a million memories

2017 March 11 – Saturday morning

It seems such a cliché to say, but it is true, yes, that sometimes it “seems like yesterday” – yes, any of a million memories – I wonder now if I could actually sit down and set down on paper a million memories, and how would I divide them up into separate quantities? I say I remember our trip from Washington D.C. to San Diego, in February 1977, but is that only one memory? Or more than one? Is not each and every detail I remember, in itself, a separate memory?

Well, I meant simply to say it seems like yesterday, but it was much longer, yes, forty years ago last month.

A million memories. What an extraordinary project! To number and categorize them all! Already I want to split them into boxes, pile them up in orderly, organized, files, yes, piles of files, like that old song from my youth except it was not piles, I think it was miles. And now, to suit our great computer, you’re magnetic ink! Or was that magnetic tape? Oh dear, another memory goes slipping and sliding into changes and subtly transformed words of one or another variety oh yes it does.

A million memories. One of the files which would contain a number of memories, well, I have already mentioned it. The trip from Washington to San Diego in February 1977. Within that one file folder could be counted each and every separate remembrance from the road and perhaps before and after. How we returned all my old library books just as we were driving out of town that morning, the 12th I think it was. Saturday. How the gohonzon, however it is spelled, shifted slightly on the wall when I saw it and realized I had forgotten to pack it. No, it said in my mind, moving slightly in the breeze. But was the window open? That I do not remember. I do remember we were leaving the splendid apartment on 19th street, where we had lived with James.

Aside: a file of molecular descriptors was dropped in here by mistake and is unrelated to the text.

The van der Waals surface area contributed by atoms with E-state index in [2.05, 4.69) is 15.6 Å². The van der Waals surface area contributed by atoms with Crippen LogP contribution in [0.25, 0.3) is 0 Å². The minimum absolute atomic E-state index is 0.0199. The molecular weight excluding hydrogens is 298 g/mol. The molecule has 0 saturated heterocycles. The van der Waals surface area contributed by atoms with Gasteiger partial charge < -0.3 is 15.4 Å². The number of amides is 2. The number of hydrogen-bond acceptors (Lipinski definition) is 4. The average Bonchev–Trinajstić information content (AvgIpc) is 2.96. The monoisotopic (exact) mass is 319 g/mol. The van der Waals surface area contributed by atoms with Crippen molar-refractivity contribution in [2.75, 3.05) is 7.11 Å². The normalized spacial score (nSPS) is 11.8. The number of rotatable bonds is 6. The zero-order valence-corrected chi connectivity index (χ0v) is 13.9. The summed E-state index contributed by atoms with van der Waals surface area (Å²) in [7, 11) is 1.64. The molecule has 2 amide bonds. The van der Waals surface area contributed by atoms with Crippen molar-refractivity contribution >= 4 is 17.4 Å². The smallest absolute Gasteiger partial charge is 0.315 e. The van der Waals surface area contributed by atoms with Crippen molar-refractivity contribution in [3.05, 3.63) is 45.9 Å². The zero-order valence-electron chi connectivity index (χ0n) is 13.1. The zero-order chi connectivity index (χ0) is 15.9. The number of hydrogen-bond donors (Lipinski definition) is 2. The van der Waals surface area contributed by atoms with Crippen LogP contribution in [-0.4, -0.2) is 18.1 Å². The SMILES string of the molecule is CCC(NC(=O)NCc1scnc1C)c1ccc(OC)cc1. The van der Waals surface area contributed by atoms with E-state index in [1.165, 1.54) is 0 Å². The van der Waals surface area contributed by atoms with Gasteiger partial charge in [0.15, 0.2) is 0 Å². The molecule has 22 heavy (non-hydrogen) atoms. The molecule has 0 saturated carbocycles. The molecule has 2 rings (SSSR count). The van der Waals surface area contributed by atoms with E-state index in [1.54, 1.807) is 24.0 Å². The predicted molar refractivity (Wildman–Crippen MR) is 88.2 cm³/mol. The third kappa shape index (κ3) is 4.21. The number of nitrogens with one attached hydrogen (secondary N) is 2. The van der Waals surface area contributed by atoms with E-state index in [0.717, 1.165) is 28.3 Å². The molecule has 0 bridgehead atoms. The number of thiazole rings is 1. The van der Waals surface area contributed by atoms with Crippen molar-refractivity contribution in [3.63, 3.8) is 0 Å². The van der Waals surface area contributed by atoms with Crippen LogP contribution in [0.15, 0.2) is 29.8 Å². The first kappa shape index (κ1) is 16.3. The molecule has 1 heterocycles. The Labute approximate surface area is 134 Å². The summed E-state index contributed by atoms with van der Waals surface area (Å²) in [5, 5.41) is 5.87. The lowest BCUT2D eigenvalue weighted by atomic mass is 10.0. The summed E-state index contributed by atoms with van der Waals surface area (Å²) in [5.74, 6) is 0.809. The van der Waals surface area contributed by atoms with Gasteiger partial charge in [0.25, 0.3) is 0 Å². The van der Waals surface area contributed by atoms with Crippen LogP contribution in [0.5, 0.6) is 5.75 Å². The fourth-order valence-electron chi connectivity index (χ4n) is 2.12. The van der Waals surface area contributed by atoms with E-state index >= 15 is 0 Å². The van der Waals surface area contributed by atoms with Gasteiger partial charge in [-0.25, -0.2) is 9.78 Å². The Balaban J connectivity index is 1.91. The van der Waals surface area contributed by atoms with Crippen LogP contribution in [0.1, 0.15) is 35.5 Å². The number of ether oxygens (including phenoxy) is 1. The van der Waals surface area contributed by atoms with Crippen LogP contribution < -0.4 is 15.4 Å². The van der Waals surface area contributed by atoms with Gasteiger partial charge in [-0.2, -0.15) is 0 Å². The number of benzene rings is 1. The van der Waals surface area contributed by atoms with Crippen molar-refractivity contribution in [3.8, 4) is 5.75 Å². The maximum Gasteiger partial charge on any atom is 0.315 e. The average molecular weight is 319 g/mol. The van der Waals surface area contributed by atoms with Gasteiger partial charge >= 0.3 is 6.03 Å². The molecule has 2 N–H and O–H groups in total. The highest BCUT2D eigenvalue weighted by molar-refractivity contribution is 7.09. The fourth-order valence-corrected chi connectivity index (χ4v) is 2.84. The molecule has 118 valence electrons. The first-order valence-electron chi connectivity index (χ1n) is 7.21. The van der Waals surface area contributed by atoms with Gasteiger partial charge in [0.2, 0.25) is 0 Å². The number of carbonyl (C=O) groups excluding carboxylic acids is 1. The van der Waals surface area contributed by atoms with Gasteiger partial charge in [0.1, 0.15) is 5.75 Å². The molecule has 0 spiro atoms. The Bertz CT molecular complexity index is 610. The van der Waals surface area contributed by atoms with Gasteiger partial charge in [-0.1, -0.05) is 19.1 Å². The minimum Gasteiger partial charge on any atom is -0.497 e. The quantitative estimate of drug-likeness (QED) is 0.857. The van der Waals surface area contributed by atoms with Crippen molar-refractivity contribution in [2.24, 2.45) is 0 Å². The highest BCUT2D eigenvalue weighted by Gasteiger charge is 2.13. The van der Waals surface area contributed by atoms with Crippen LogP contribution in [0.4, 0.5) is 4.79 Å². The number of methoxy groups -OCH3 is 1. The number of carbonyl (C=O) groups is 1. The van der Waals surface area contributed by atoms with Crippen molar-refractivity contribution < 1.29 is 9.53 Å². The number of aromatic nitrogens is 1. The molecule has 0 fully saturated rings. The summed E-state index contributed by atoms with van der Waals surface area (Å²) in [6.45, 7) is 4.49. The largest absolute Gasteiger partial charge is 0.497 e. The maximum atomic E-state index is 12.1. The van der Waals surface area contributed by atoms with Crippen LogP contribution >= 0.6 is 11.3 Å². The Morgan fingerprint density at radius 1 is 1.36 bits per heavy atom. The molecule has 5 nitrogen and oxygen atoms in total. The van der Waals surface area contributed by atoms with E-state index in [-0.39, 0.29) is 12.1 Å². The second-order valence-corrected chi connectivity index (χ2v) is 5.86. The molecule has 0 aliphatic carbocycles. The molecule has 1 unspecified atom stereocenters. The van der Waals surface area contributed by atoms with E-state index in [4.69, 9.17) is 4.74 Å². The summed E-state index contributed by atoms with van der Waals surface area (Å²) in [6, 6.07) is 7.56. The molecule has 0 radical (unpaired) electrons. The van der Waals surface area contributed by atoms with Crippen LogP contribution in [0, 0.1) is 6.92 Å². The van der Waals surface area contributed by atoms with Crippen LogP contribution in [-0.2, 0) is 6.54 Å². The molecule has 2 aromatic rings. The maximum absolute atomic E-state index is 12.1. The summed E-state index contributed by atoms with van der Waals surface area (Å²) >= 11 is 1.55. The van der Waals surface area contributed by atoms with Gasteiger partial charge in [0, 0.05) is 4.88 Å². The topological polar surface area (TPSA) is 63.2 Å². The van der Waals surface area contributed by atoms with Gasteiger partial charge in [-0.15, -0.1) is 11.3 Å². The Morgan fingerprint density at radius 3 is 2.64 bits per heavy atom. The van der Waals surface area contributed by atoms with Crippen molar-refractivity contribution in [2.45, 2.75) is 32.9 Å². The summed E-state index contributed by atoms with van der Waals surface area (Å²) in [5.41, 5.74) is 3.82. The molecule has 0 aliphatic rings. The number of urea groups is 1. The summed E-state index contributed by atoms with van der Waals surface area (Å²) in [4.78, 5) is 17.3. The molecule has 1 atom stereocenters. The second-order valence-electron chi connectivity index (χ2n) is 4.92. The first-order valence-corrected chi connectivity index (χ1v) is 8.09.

I remember James. There could be almost a thousand memories, simply about the few years I knew him, there in D.C.

The more I think about it, the more I realize it would be quite possible to tabulate a million memories. If I can imagine a thousand for only one person, whom I only knew, factually, for less than three years, then how many more thousands would I have for someone I have known for many more years than that? My mother, my fathers, my sister and brothers, my son. My friends, one by one by one by one. Cousins. Work partners and associates. Or even people I know about, but don’t know.

Why, there could be a million, merely in the media, all those things I remember but never actually experienced, but which were on TV or radio or movies or books. How many words are there in a single edition of the San Diego Union Tribune? How many days in my life have I at least read a thousand words in one newspaper?

But one word, perhaps, is not the equivalent of one memory. Perhaps it takes more. A complete sentence, at least. But, there I go again, forcing order and categorization upon what is perhaps not a category, not an organized system.

What is a river, flowing, or a creek? What is water? A stream or a collection of drops? What is the air, the breeze, the wind blowing? What is a cloud? How many are there on any one day, filling up the sky, or only scattered puffs of vapor, here, there, one, two, five, eleven, twenty-nine? These organic phenomena have more in common with memory and the brain than with a pile of paper in a file folder, or a neatly organized structure built from bricks or blocks of stone or hammered beams of wood.

There is a difference between the basic, organic reality – except perhaps a river is not organic, but then again, it is a medium of life, yes – and… and… well, there is a difference between the organic, and natural, and a man-made construction, like a wall, or like a page with words upon it.

Language. That is where we make the organic come face to face with the constructed.

Except that the chambered nautilus is organic, and it constructs its own shell, layer by layer, chamber by chamber… oh dear. I am in, deep in, far over my head. Yes.

A million memories.

If I wrote down the verbal details of one memory in a minute, then I could write down 60 x 8 memories in an eight-hour work day.

480 detailed memories. Then, if I did that every day, in one year I would have written down 480 x 365 memories. 175,200 memories.

In six years I would have written down 1,051,200 memories.

If I wrote down one memory per minute for eight hours every day, and did it every day.

So it is possible.

If you want to do it.

If you can STAND to do it.

Or sit.







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